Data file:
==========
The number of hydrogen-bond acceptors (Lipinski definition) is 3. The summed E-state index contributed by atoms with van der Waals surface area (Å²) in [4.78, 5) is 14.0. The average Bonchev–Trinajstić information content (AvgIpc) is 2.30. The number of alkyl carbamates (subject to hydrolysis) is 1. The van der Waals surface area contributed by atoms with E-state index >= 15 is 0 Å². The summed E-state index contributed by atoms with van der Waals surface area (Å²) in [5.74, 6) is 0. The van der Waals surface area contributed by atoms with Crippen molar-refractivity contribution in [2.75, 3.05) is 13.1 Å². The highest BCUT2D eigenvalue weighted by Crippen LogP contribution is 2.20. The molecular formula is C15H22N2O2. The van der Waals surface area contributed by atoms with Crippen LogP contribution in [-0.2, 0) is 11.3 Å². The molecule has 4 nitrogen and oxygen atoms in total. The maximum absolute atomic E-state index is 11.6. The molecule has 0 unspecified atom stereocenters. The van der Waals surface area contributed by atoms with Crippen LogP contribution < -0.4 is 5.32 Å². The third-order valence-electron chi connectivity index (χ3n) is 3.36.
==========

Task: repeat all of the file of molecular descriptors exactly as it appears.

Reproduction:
The number of hydrogen-bond acceptors (Lipinski definition) is 3. The summed E-state index contributed by atoms with van der Waals surface area (Å²) in [4.78, 5) is 14.0. The average Bonchev–Trinajstić information content (AvgIpc) is 2.30. The number of alkyl carbamates (subject to hydrolysis) is 1. The van der Waals surface area contributed by atoms with E-state index >= 15 is 0 Å². The summed E-state index contributed by atoms with van der Waals surface area (Å²) in [5.74, 6) is 0. The van der Waals surface area contributed by atoms with Crippen molar-refractivity contribution in [2.75, 3.05) is 13.1 Å². The highest BCUT2D eigenvalue weighted by Crippen LogP contribution is 2.20. The molecular formula is C15H22N2O2. The van der Waals surface area contributed by atoms with Crippen LogP contribution in [-0.2, 0) is 11.3 Å². The molecule has 4 nitrogen and oxygen atoms in total. The maximum absolute atomic E-state index is 11.6. The molecule has 0 unspecified atom stereocenters. The van der Waals surface area contributed by atoms with Crippen LogP contribution < -0.4 is 5.32 Å². The third-order valence-electron chi connectivity index (χ3n) is 3.36.